So you have just started your non-law undergraduate study, or maybe have just come to the end of a gruelling three years, and something has dawned on you – you want to become a lawyer. You may think that you have missed your opportunity, but fear not, your career goal is still attainable.
It is by no means an easy venture, and be prepared, you are about to entire one of the most competitive job markets around so you need to know what you are getting yourself into. From the practicalities of the course, to getting you ahead of the competition, this article should provide you with an introduction to the next steps you need to take.
It is worth a reminder that the route to become a lawyer as a non-law graduate is scheduled to change in the coming years. The Solicitors Regulation Authority has revealed plans to introduce a new ‘super-exam’ which is set to be introduced by 2020 at the earliest. Whilst this is looming in the not too distant future, this article will focus on the traditional route (completing the GDL and then the LPC).
This is not only because the SRA are yet to provide a concrete initial start date, but also because the transition will be phased meaning anyone part way through their degree in 2020 (the proposed introduction year) will be offered the traditional route. So if you are at the beginning of your degree you need not worry about the very daunting sounding ‘super-exam’.
So what do you need to be worried about? Well firstly, the cost. Currently, student finance do not offer funding for the GDL, so you will need to find some way of funding it yourself. There are numerous ways of meeting this demand; scholarships are available but they are few and far between (not to mention competitive).
You can also attempt to secure sponsorship through a training contract, but unsurprisingly, they are also competitive, and if those options fail there is always the option of working part-time or taking out a bank loan. The cost of the course is definitely something which needs to be factored into your decision as it may have an impact on where you choose to study and whether you complete the course full or part time.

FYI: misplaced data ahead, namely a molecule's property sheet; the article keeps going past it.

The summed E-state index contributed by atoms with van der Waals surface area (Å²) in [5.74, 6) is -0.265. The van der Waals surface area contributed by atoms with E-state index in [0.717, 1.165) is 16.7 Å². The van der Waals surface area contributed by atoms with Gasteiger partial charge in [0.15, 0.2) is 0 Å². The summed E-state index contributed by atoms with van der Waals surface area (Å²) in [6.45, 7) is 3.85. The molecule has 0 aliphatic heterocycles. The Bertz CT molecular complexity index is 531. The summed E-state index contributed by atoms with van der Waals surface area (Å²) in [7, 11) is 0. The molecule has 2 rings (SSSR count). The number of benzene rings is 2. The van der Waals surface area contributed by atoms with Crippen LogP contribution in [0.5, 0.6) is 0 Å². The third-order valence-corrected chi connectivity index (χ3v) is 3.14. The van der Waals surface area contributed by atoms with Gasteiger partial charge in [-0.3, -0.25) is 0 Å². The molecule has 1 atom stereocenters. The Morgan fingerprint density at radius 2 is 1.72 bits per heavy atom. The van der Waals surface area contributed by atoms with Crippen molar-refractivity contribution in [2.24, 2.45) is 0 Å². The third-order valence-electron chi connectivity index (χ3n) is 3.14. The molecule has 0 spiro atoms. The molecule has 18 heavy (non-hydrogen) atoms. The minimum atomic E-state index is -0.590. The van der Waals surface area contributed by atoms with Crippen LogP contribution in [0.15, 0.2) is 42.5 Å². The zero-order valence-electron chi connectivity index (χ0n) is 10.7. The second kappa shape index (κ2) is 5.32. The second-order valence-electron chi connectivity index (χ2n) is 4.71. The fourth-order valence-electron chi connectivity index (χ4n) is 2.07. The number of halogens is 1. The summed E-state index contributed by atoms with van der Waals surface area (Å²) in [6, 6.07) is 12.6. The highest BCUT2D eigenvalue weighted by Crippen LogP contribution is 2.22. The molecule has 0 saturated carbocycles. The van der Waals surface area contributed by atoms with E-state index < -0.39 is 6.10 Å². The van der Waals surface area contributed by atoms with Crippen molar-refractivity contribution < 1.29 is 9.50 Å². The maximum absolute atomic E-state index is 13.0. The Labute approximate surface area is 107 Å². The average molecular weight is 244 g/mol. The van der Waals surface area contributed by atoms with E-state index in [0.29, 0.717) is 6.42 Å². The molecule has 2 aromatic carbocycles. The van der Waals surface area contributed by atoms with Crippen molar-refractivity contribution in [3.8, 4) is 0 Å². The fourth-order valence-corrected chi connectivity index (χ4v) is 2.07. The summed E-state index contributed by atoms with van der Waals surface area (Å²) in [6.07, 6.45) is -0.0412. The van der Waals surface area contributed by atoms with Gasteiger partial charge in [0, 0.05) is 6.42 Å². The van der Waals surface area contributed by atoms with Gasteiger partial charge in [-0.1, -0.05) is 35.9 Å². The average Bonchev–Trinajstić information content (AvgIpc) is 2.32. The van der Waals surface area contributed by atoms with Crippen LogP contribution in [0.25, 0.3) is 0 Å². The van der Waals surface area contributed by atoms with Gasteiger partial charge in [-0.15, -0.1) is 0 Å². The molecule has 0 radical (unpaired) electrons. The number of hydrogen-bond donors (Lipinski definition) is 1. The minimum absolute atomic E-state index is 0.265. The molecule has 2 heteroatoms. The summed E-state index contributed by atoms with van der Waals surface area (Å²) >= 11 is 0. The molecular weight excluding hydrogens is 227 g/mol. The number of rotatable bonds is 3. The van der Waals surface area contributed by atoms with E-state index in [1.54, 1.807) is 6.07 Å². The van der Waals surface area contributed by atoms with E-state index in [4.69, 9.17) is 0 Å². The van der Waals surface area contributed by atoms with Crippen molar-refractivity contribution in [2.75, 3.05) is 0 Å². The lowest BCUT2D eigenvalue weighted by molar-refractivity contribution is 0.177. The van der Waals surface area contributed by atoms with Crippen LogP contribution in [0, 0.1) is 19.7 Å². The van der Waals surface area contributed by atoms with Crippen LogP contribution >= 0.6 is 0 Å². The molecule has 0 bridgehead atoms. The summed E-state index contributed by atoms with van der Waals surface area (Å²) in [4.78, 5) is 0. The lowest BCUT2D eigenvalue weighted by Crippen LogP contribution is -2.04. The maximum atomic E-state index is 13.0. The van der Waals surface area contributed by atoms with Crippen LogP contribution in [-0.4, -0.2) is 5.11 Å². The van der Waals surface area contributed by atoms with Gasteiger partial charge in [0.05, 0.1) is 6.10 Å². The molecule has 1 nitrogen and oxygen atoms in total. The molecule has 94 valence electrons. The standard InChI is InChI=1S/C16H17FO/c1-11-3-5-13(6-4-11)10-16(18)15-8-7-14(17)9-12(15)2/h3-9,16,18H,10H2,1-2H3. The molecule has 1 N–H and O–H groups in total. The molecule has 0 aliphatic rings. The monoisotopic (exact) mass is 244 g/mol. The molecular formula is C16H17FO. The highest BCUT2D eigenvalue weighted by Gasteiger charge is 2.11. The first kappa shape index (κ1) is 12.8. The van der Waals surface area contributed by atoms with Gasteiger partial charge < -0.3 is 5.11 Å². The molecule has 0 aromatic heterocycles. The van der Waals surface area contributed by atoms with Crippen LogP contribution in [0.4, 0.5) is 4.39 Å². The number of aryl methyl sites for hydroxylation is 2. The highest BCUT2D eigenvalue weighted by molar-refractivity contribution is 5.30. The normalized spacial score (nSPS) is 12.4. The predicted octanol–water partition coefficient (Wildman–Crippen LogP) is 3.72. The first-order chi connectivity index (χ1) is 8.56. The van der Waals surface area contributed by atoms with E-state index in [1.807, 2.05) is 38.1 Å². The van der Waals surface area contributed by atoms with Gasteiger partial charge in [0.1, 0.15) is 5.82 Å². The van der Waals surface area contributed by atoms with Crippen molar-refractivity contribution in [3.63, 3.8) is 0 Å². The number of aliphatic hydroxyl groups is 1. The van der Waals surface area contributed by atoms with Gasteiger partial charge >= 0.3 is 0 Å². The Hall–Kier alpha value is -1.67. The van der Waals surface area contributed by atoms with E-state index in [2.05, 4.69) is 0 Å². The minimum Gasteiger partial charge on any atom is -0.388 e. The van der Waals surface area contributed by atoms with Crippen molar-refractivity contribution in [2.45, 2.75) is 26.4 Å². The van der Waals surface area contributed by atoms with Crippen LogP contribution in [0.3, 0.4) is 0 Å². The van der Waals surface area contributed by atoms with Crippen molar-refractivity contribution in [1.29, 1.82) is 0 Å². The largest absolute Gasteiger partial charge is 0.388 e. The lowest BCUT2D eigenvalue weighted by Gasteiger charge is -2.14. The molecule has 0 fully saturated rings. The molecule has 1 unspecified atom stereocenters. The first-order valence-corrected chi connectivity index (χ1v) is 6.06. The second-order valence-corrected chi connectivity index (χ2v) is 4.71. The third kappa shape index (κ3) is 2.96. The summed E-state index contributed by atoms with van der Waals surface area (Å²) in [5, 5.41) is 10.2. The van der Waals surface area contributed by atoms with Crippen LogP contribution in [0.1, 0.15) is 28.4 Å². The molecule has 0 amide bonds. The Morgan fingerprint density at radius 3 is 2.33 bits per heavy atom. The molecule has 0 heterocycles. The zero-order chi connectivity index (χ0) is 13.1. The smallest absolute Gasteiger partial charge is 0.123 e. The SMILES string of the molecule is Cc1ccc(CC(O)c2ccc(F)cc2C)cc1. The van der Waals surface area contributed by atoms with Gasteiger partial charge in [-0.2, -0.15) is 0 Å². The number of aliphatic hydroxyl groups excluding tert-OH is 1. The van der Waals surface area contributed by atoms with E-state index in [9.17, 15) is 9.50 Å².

A theme that runs through conversations about the legal profession is how competitive the job market is. To succeed you therefore need to set yourself apart because you will not just be competing against your fellow GDL graduates, you also face competition from all straight law students, who will have been preparing for years.
It is therefore important you gain some experience in the field, even if it is not your chosen speciality. Do not be shy to apply to firms and chambers just because you do not have a law degree, simply tailor your application to promote the appropriate skills you have gained from your degree – there will definitely be something trust me!
If you are still at university and are considering a progression into law ensure you get involved in the law society and see if there is any pro-bono work you can volunteer with. This will show whoever you are applying to that your decision has not been quick but has been something you have been considering for some time. Even if it is something that has been fairly last minute I am sure there is something you have done at University that can be adapted to an application.
One last thing. Remember that your progression into law is not hampered by completing a non-law degree, it has arguably been enhanced. You will have developed skills throughout your degree which law students may not have. Focus on these skills and how they will make you a successful solicitor or barrister.
Best of luck with your applications!